Dumping Prison Inmates Into East Bay Jails

from the Contra Costa Times

East Bay jails have beds but no cash to take on the hundreds of inmates the state is expected to divert to counties as California tries to meet court-ordered prison population reductions.

“Counties have been promised money from the state before and have not always received the money as promised,” said Alameda County Sheriff Greg Ahern. “We are looking for full funding and constitutional guarantees of continued funding.”

Sheriffs are “literally meeting every week with (Gov. Jerry Brown) and his staff to make sure there is going to be adequate funding to absorb these prisoners into the local jails,” said Contra Costa County Sheriff David Livingston.

Last week’s U.S. Supreme Court decision launched Ahern and Livingston, who oversee a combined 6,700 jail beds, into the front line of accelerated talks over how California will resolve its pernicious prison overcrowding problem.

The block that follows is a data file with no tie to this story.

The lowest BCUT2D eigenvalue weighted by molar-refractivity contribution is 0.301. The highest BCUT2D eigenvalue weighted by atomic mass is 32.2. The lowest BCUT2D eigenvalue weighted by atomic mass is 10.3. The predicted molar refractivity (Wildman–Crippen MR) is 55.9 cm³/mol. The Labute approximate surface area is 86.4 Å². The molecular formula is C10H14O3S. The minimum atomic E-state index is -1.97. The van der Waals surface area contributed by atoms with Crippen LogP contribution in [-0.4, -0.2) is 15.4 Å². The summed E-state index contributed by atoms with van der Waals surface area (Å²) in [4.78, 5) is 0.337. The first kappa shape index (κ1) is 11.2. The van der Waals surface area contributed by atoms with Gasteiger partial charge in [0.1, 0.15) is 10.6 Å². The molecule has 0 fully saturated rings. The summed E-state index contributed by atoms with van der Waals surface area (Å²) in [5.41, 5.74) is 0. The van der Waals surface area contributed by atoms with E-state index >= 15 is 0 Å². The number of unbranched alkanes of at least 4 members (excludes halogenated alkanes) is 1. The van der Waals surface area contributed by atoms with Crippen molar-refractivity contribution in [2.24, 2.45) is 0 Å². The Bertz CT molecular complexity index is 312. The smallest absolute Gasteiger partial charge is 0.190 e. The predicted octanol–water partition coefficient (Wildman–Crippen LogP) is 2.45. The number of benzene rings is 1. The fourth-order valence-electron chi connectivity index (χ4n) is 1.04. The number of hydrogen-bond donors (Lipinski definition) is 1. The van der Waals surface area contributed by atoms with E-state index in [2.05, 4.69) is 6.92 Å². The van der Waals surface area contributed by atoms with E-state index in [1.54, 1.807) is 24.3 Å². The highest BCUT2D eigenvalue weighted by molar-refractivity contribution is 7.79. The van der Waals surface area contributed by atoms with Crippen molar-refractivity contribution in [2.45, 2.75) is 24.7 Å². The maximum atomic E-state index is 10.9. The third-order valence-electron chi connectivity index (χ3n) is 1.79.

The justices ruled that the state’s glutted prisons constitute cruel and unusual punishment.

Brown this year introduced what he called “realignment,” shifting responsibility from the state to counties starting July 1 to jail and monitor low-level, nonviolent felons to save the state money and to ease prison overpopulation.

Counties could also receive some offenders in state custody. The state must shed 33,000 inmates over the next two years in order to meet the court ruling.

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